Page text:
We’ve talked a lot about Tom in this feature, obviously, as it’s his story to tell — but not entirely.

One thing that doctors and nutritionists don’t seem to talk a lot about pre-op is how bariatric surgery affects the patient’s family. Maybe you don’t think that’s necessary, as the patient is the one not only going under the knife, but also upending their entire life of eating as they know it and dealing with the challenges that come from that, both mentally and physically.

I really feel they should at least have some sort of dialogue about it, because as we’ve talked about here and on the show, there were some mood swings on Tom’s part as he prepped for and recovered from surgery (and who can blame him?!), but there was a big adjustment period for me as well.

Prior to his surgery, Tom and I were avid eaters. We loved eating out, snacking, eating as bad (but so very, very good) as we wanted — all of the time. Until we didn’t anymore because we couldn’t because look where it got us: Obesity. Pre-diabetes. Pain. You get the idea.

While I 100 percent supported him getting this surgery, I cannot tell a lie: It was hard getting used to being a single eater. Tom was the first person who really shared my gluttonous appetite, who took joy in eating fantastic (read: horribly unhealthy) things the way I did.

FACT: The first night we met, he tried to proposition me with a crab cake. SPOILER: I accepted, obviously.

Needless to say the aforementioned gluttonous appetite has caused a world of hurt in my life as well, but since this isn’t called “Roly Poly Mascali,” we’ll just brush that under the carpet.

In the weeks leading up to Tom’s surgery and the two weeks after, when he was doing that awful liquid, I had a period of secret eating. I’m not proud of it, but I never wanted to eat in front of him; I felt too guilty. And it didn’t help that he would sometimes wistfully look over at what I was eating when I couldn’t hold out any longer. Since we were both home together in those weeks, I’d wait until he went in the shower and couldn’t hear me eating or unwrapping or cooking food. Like him, I went from 60 to 0 with food, but I had to deal with it in my own way while still being a support system for him as he struggled and tantrumed his way through the recovery and adjustment period of our new life.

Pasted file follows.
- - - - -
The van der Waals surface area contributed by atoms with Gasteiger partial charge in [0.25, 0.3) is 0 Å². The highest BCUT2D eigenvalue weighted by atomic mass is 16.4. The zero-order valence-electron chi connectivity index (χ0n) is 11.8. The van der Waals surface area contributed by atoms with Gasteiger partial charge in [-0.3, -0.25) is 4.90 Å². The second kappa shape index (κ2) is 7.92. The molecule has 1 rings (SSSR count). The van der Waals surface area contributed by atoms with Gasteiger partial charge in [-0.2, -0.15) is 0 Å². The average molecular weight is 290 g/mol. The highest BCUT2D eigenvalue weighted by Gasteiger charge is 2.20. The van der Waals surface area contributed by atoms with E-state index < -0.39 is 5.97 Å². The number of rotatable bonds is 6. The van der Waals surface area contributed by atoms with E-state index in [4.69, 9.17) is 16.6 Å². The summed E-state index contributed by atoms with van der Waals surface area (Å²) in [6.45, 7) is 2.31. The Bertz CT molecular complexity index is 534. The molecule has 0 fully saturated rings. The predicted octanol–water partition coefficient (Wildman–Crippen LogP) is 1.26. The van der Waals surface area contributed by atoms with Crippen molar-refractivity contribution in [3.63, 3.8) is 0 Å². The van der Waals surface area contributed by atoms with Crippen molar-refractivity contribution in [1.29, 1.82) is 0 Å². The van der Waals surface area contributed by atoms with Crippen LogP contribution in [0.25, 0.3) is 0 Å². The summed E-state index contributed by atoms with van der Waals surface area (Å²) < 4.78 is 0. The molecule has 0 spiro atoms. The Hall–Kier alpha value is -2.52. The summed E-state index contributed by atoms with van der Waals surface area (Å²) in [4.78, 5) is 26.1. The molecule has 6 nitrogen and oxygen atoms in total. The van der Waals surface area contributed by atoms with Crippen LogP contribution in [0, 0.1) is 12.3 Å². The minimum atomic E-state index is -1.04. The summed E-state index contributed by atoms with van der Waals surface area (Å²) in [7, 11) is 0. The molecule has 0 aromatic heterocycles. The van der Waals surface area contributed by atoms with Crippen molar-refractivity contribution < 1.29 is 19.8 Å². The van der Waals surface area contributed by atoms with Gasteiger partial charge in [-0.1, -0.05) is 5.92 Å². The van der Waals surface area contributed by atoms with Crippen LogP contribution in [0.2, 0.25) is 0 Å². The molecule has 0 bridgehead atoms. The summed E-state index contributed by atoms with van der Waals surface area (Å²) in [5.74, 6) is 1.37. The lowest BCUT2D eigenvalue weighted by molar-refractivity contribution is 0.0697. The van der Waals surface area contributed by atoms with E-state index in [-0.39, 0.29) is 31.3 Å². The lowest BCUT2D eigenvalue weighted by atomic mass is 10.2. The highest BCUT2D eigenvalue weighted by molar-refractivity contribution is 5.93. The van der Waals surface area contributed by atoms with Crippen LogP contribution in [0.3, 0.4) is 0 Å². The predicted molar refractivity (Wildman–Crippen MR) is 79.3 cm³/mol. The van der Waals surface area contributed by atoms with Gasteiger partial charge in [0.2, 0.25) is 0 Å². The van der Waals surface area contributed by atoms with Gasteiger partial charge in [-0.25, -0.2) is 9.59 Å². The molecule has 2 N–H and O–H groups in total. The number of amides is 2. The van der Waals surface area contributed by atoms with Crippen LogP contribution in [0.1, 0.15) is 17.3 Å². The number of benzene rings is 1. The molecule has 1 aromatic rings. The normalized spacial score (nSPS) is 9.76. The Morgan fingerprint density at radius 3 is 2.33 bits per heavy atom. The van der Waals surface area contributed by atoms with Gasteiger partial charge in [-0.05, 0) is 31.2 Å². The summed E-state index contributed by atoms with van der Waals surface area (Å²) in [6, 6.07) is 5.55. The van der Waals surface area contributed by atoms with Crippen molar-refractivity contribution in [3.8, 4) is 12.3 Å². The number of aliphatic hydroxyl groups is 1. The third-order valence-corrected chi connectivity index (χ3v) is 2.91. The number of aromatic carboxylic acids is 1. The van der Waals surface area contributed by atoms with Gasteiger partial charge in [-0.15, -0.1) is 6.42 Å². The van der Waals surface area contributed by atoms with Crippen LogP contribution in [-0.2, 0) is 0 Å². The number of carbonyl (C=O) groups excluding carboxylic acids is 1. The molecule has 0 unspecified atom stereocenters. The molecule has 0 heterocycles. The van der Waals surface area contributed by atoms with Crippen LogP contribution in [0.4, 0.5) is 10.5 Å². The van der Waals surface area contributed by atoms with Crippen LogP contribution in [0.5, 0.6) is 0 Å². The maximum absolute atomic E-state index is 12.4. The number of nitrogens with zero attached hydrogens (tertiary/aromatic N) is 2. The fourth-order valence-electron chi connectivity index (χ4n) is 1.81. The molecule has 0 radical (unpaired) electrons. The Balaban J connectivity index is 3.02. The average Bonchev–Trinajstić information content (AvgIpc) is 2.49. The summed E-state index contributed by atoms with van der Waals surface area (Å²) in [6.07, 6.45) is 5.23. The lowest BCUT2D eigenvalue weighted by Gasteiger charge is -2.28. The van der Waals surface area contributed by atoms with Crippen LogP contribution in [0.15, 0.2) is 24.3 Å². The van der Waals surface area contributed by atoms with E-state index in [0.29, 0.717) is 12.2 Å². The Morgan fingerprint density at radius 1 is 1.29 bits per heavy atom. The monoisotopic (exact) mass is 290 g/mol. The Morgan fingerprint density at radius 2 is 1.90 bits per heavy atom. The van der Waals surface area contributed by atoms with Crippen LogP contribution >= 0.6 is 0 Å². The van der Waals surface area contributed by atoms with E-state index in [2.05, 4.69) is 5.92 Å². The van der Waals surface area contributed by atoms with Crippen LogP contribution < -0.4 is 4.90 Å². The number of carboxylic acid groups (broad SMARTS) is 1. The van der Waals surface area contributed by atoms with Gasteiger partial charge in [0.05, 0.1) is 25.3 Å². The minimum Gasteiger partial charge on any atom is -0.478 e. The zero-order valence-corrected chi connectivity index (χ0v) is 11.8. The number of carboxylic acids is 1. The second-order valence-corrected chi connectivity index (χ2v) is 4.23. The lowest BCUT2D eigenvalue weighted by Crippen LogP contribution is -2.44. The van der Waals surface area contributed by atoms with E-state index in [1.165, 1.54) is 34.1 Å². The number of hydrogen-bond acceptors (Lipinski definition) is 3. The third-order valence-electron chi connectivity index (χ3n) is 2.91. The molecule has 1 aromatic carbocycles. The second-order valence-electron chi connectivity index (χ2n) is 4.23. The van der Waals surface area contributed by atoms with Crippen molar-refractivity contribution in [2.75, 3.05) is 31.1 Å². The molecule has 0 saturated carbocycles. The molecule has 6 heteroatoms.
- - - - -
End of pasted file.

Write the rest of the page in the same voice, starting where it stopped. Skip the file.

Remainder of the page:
Eventually, I leveled off myself with the help of a new job with crazy hours and our membership to Blue Apron, which has not only put so much more healthy food on the table for Lil Tyler Durden and I, but it has ended up saving us money on groceries — and made me a much, much, much better cook.

The recipes are spelled out so easily that even I, a very nervous cook, feels confident making the three amazing meals we get each week. One of the best things about Blue Apron is it’s built for two right now, so there’s really no overeating or leftovers to binge on. Eventually, when Tom’s ready — to take a break from his beloved Air Fryer you’ve probably heard him rave about lately — we’ll up our membership to four people. But for now, he’s enjoying taking a bite or two from our plates to test the merchandise, and I love that it’s something the three of us are doing, together.

I love trying the new food, and it’s helped me make smarter choices when eating at work or on nights we order in or cook the other four days of the week. I’ve learned to be conscious of what I’m eating, and my snacking, which was always my downfall, has really diminished. If I feel peckish, I take just a small portion of whatever I’m craving, and it’s become more enjoyable.

So now that we’re nearly three months post-op, Tom is doing amazing, as you already know. He’s eating really well, returned to his beloved running, and I’m so ungodly proud of him. But I’m proud of myself, too, for following his lead and finally gaining some willpower to take responsibility for myself and my health.

As a result, I, too, have been losing weight. While it’s not as swiftly as Tom, of course, it’s a pace I’m OK with right now. A jacket I had to have two years ago, but was never able to button or zip, not only fits, but it’s slightly big on me now — and zipping. I wore a dress I haven’t worn in years earlier this week and actually felt good in it. I bought myself something new for my upcoming office Christmas party; instead of my go-to basic black, I got a loud printed colorful top that I love.

Once I get some health issues of my own tended to, I plan on joining Tom in the running world, which is something that we’re both really looking forward to with the same gusto we once felt for whatever restaurant we were heading to. It’s a whole new world for us, and I love it because I know it’s the path that’s going to keep us around for much longer than we would’ve been just a few short months ago.

So if I can give any advice to anyone out there who may be considering or scheduled for bariatric surgery, it’s sit down with your loved ones. Involve them in the planning (because there is definitely a lot of planning that goes into prepping and recovering) — the more your family is involved, the more successful and happy you’ll be, and so will they because you’re doing it together.

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When Nikki M. Mascali is not working as a journalist in New…

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